Magazine article American Cinematographer

Filmmakers' Forum: Designing Rhythmic, Gymnastic Visuals for Stick It

Magazine article American Cinematographer

Filmmakers' Forum: Designing Rhythmic, Gymnastic Visuals for Stick It

Article excerpt

About a year ago, I received a feature script titled Stick It, which would be the directorial debut of Jessica Bendinger, the screenwriter of Bring It On. From the title, I figured it had something to do with gymnastics and thought, "Oh, another sports movie." But when I read it, I was excited to discover that the characters' emotional struggles drove the story; the exploration of the sport of gymnastics expressed something about the characters. Jessica's unconventional, energetic writing style inspired me to find a style for the cinematography that would carry this same unconventional energy. Easier said than done!

I felt the total effect of the cinematography could be the linkage of shots that might not play out traditionally, but when rhythmically connected would work like notes in a piece of music. Those notes had to be committed in principal photography, but the visual storytelling would have to work in concert with editing and digital compositing. My idea might have seemed bizarre to some, but to my great relief, Jessica saw her movie the same way.

My first preproduction challenge was to design new approaches to propel the audience into gymnastics through the cinematography. The camerawork had to be more compelling than the coverage seen on television. I thought if we succeeded visually, this story would attract a larger audience who could discover, admire and relate to the story. With a limited budget, careful planning was essential to stay on schedule with our unique approach. I needed to learn as much about gymnastics, and fast. In our discussions, I would ask Jessica, "How does this scene make you feel? What music do you hear? What is going on emotionally with the characters that is not on the page?" I needed to get in her head so I could translate her feelings onto film.

Actors Missy Peregrym and Vanessa Lengies were in training, and I spent time watching them in the gym, absorbing how physically tough this sport is. Dona Jones and Pat Warren, the Elite Gymnastics consultants who worked with our cast, generously educated me about what judges look for and what influences their evaluations of an athlete's performance.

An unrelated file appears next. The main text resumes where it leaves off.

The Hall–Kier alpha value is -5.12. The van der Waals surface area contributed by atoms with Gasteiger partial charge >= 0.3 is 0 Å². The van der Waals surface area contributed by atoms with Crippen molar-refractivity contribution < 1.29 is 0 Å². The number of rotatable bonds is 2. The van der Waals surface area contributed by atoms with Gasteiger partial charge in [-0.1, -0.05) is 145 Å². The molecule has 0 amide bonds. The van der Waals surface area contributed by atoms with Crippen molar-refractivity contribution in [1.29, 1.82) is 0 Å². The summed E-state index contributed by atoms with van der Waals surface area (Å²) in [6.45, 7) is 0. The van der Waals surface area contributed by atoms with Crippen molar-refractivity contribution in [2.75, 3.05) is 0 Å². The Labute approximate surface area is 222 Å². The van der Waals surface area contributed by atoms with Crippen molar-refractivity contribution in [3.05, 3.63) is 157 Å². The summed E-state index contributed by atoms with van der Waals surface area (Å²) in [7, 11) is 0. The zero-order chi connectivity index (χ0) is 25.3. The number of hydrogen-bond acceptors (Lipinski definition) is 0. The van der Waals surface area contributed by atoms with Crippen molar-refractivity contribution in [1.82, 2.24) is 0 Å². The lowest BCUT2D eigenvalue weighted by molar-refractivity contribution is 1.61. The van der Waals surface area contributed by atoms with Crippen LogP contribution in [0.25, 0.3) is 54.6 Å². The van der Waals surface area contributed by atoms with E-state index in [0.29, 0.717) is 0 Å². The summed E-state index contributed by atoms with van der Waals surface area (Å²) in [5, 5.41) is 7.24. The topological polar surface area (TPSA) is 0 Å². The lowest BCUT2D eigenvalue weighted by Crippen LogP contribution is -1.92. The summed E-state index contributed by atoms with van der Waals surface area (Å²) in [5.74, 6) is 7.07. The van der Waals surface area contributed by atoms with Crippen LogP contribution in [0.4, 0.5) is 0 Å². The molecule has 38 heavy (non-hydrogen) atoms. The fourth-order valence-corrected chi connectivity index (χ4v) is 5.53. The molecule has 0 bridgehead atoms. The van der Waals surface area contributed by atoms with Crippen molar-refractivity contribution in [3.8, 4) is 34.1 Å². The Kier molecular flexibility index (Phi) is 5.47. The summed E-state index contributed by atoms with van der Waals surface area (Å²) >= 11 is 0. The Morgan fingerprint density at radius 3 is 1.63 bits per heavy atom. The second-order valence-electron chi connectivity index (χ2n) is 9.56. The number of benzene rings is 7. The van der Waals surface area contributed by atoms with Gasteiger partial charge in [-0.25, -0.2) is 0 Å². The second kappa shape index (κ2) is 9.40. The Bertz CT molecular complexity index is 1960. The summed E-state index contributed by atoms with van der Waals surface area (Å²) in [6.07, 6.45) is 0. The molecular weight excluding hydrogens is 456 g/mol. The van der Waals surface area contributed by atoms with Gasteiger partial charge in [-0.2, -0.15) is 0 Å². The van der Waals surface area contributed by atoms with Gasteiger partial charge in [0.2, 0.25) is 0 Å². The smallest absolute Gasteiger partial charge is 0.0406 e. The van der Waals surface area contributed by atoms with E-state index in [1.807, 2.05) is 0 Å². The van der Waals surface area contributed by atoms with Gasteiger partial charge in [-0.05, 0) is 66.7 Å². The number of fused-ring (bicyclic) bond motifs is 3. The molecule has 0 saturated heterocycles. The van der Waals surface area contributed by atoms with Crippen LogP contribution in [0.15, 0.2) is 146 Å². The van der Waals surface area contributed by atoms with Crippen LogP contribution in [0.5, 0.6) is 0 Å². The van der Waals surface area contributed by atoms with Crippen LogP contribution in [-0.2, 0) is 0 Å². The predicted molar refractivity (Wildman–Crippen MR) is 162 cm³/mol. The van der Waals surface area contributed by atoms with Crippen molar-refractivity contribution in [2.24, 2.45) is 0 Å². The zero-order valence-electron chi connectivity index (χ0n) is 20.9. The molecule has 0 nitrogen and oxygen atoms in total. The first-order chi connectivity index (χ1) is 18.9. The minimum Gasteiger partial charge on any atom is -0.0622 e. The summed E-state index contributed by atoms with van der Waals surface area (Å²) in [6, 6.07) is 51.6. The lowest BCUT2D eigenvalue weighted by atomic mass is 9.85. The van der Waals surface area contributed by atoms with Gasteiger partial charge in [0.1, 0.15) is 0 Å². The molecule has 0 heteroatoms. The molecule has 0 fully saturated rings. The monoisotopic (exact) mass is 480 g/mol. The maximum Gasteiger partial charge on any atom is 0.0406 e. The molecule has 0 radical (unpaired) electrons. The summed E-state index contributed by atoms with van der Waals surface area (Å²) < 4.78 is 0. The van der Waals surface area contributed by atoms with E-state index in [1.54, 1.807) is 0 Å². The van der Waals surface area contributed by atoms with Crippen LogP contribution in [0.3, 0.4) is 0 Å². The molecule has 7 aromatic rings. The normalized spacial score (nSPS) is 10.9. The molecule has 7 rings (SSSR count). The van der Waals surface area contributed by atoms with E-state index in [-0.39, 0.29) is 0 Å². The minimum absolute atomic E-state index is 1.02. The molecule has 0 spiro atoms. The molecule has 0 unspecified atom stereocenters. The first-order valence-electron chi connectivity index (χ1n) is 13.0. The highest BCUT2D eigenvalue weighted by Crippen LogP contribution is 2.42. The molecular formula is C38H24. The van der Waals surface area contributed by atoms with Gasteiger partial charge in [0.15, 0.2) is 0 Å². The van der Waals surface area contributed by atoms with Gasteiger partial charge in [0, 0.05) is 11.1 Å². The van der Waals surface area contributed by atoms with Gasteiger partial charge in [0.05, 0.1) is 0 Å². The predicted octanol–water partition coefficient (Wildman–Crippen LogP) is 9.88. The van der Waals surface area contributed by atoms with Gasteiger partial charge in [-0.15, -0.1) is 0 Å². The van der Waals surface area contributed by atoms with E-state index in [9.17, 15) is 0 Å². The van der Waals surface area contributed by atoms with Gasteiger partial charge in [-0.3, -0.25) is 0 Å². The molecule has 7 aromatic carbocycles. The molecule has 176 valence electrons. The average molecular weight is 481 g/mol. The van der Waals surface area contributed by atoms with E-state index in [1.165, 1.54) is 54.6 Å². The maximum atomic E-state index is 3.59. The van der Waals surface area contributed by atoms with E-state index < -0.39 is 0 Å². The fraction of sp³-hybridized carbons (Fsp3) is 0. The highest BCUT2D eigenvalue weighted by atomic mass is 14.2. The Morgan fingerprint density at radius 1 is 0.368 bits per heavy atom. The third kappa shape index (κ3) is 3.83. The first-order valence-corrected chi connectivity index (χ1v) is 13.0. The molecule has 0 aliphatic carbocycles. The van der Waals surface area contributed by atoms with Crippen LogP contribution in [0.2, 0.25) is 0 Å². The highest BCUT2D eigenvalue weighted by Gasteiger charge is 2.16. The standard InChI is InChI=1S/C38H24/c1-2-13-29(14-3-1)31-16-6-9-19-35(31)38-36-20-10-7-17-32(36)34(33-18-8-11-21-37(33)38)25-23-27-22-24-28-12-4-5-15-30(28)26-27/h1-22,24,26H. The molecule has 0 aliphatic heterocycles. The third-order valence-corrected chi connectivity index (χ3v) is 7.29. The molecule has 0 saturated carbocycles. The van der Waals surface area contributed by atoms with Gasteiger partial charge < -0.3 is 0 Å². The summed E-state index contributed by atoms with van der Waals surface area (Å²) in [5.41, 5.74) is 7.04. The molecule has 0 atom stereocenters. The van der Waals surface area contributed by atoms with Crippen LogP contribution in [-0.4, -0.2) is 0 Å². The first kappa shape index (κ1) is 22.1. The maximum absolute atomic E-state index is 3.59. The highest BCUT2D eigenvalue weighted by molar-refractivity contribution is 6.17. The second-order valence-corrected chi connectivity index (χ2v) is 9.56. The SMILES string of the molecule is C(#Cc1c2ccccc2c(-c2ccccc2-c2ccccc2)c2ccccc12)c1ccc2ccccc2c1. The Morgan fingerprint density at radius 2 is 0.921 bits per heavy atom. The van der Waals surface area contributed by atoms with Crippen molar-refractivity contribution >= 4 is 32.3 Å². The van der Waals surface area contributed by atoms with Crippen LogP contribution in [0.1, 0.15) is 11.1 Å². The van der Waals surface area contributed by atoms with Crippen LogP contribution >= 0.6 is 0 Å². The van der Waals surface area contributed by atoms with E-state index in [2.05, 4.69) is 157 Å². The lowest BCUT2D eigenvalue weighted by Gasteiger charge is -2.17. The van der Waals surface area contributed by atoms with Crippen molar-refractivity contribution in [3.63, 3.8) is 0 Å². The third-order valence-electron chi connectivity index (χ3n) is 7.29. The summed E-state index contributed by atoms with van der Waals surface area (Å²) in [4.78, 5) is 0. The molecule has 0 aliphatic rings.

I had to convey to the rest of the production team what Jessica and I had in mind. I shot video at the training sessions to find possible camera angles. Jessica would look down a balance beam, and I'd go see why she was observing it from that spot in the gym. I edited this video on my Powerbook to preview which types of shots we should fight for and which shots would not add to the movie.

Various camera speeds were always in my mind, and we had to decide which speeds were necessary in order to make our decisions about lighting and camera packages. To satisfy everyone, we put together a shoot at All Olympians gym in Los Angeles to test camera speeds, as well as isolate some action with greenscreen and lock-off shots to design compositing ideas.

The film test projected on the big screen gave us an enormous confidence boost-the detail and strength could be seen at 64-150 fps. A gymnast swinging on the uneven bars looked too fast at 24 fps; to depict that action in real time, 32 fps looked like reality onscreen. Experimental camera placements conveyed a defiance of gravity. The locked-off shots and small greenscreen were used as elements to create a rough composite of layered athletes on the same apparatus, which was accomplished by Henrik Fett of Look Effects.

I decided, however, that slow motion could not be the only time-warping aspect of the cinematography, because this device can be overused if another type of camera speed isn't contrasted against it. …

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